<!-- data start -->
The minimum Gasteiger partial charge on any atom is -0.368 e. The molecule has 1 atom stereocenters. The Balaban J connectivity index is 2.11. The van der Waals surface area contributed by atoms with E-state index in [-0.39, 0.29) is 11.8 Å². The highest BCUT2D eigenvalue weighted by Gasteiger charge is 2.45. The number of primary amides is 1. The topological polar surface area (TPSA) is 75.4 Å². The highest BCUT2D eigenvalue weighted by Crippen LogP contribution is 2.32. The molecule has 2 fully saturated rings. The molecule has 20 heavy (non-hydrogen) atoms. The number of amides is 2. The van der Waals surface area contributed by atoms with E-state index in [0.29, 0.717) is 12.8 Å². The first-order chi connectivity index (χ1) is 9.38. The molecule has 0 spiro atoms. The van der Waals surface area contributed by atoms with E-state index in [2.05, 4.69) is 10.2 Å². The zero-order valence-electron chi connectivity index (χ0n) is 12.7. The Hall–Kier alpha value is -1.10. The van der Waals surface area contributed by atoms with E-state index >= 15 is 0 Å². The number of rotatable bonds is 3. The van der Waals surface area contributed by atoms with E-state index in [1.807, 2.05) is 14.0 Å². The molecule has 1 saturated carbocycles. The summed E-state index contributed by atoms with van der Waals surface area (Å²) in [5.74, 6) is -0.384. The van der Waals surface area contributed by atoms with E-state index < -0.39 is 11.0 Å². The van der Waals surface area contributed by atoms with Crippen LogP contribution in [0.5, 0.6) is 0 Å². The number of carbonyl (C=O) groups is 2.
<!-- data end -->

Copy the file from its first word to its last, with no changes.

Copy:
The minimum Gasteiger partial charge on any atom is -0.368 e. The molecule has 1 atom stereocenters. The Balaban J connectivity index is 2.11. The van der Waals surface area contributed by atoms with E-state index in [-0.39, 0.29) is 11.8 Å². The highest BCUT2D eigenvalue weighted by Gasteiger charge is 2.45. The number of primary amides is 1. The topological polar surface area (TPSA) is 75.4 Å². The highest BCUT2D eigenvalue weighted by Crippen LogP contribution is 2.32. The molecule has 2 fully saturated rings. The molecule has 20 heavy (non-hydrogen) atoms. The number of amides is 2. The van der Waals surface area contributed by atoms with E-state index in [0.29, 0.717) is 12.8 Å². The first-order chi connectivity index (χ1) is 9.38. The molecule has 0 spiro atoms. The van der Waals surface area contributed by atoms with E-state index in [2.05, 4.69) is 10.2 Å². The zero-order valence-electron chi connectivity index (χ0n) is 12.7. The Hall–Kier alpha value is -1.10. The van der Waals surface area contributed by atoms with E-state index >= 15 is 0 Å². The number of rotatable bonds is 3. The van der Waals surface area contributed by atoms with E-state index in [1.807, 2.05) is 14.0 Å². The molecule has 1 saturated carbocycles. The summed E-state index contributed by atoms with van der Waals surface area (Å²) in [5.74, 6) is -0.384. The van der Waals surface area contributed by atoms with E-state index < -0.39 is 11.0 Å². The van der Waals surface area contributed by atoms with Crippen LogP contribution in [0.5, 0.6) is 0 Å². The number of carbonyl (C=O) groups is 2.